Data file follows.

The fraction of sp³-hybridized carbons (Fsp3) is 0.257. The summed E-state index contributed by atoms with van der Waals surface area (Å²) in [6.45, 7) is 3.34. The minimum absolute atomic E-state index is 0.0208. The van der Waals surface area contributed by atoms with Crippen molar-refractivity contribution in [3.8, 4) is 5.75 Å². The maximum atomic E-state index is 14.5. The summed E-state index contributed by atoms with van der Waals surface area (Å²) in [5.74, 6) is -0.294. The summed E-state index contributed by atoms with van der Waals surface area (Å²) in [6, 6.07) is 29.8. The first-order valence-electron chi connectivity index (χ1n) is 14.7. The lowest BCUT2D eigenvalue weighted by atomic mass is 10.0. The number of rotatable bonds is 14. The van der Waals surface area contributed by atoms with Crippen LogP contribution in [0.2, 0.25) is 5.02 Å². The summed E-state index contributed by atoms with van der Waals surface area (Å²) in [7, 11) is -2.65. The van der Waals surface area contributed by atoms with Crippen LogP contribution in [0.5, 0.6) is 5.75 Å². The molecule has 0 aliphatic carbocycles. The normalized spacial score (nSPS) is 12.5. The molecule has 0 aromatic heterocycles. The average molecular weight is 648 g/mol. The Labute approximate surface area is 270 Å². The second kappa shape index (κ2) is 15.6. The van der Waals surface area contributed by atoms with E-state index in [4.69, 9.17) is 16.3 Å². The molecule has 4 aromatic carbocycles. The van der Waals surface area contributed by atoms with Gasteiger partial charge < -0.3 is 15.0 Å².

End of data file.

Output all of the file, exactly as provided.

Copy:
The fraction of sp³-hybridized carbons (Fsp3) is 0.257. The summed E-state index contributed by atoms with van der Waals surface area (Å²) in [6.45, 7) is 3.34. The minimum absolute atomic E-state index is 0.0208. The van der Waals surface area contributed by atoms with Crippen molar-refractivity contribution in [3.8, 4) is 5.75 Å². The maximum atomic E-state index is 14.5. The summed E-state index contributed by atoms with van der Waals surface area (Å²) in [5.74, 6) is -0.294. The summed E-state index contributed by atoms with van der Waals surface area (Å²) in [6, 6.07) is 29.8. The first-order valence-electron chi connectivity index (χ1n) is 14.7. The lowest BCUT2D eigenvalue weighted by atomic mass is 10.0. The number of rotatable bonds is 14. The van der Waals surface area contributed by atoms with Crippen LogP contribution in [0.2, 0.25) is 5.02 Å². The summed E-state index contributed by atoms with van der Waals surface area (Å²) in [7, 11) is -2.65. The van der Waals surface area contributed by atoms with Crippen LogP contribution in [0.5, 0.6) is 5.75 Å². The molecule has 0 aliphatic carbocycles. The normalized spacial score (nSPS) is 12.5. The molecule has 0 aromatic heterocycles. The average molecular weight is 648 g/mol. The Labute approximate surface area is 270 Å². The second kappa shape index (κ2) is 15.6. The van der Waals surface area contributed by atoms with E-state index in [4.69, 9.17) is 16.3 Å². The molecule has 4 aromatic carbocycles. The van der Waals surface area contributed by atoms with Gasteiger partial charge < -0.3 is 15.0 Å².